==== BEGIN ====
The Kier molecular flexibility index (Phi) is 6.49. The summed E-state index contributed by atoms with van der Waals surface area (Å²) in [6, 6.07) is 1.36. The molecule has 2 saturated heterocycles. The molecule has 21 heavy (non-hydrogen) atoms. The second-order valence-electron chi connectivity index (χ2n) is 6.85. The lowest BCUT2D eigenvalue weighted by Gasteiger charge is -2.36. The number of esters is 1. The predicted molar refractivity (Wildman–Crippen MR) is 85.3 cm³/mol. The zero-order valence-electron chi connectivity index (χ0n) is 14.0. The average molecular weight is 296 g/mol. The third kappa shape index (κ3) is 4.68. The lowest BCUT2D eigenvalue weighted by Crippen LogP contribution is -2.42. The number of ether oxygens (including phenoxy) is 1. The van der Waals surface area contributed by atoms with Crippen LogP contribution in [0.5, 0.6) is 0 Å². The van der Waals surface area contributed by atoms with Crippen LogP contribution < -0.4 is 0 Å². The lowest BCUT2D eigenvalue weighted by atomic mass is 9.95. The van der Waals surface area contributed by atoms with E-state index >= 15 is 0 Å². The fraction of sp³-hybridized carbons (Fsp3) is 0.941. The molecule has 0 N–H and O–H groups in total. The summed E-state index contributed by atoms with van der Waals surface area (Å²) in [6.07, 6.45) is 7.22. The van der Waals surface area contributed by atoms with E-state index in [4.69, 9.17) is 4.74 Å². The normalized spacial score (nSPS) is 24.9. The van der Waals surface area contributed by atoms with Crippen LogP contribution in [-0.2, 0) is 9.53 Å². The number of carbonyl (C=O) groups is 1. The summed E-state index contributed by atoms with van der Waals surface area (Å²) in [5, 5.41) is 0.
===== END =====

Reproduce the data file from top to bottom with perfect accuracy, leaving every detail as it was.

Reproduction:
The Kier molecular flexibility index (Phi) is 6.49. The summed E-state index contributed by atoms with van der Waals surface area (Å²) in [6, 6.07) is 1.36. The molecule has 2 saturated heterocycles. The molecule has 21 heavy (non-hydrogen) atoms. The second-order valence-electron chi connectivity index (χ2n) is 6.85. The lowest BCUT2D eigenvalue weighted by Gasteiger charge is -2.36. The number of esters is 1. The predicted molar refractivity (Wildman–Crippen MR) is 85.3 cm³/mol. The zero-order valence-electron chi connectivity index (χ0n) is 14.0. The average molecular weight is 296 g/mol. The third kappa shape index (κ3) is 4.68. The lowest BCUT2D eigenvalue weighted by Crippen LogP contribution is -2.42. The number of ether oxygens (including phenoxy) is 1. The van der Waals surface area contributed by atoms with Crippen LogP contribution in [0.5, 0.6) is 0 Å². The van der Waals surface area contributed by atoms with Crippen LogP contribution < -0.4 is 0 Å². The lowest BCUT2D eigenvalue weighted by atomic mass is 9.95. The van der Waals surface area contributed by atoms with E-state index >= 15 is 0 Å². The fraction of sp³-hybridized carbons (Fsp3) is 0.941. The molecule has 0 N–H and O–H groups in total. The summed E-state index contributed by atoms with van der Waals surface area (Å²) in [6.07, 6.45) is 7.22. The van der Waals surface area contributed by atoms with E-state index in [4.69, 9.17) is 4.74 Å². The normalized spacial score (nSPS) is 24.9. The van der Waals surface area contributed by atoms with Crippen LogP contribution in [-0.2, 0) is 9.53 Å². The number of carbonyl (C=O) groups is 1. The summed E-state index contributed by atoms with van der Waals surface area (Å²) in [5, 5.41) is 0.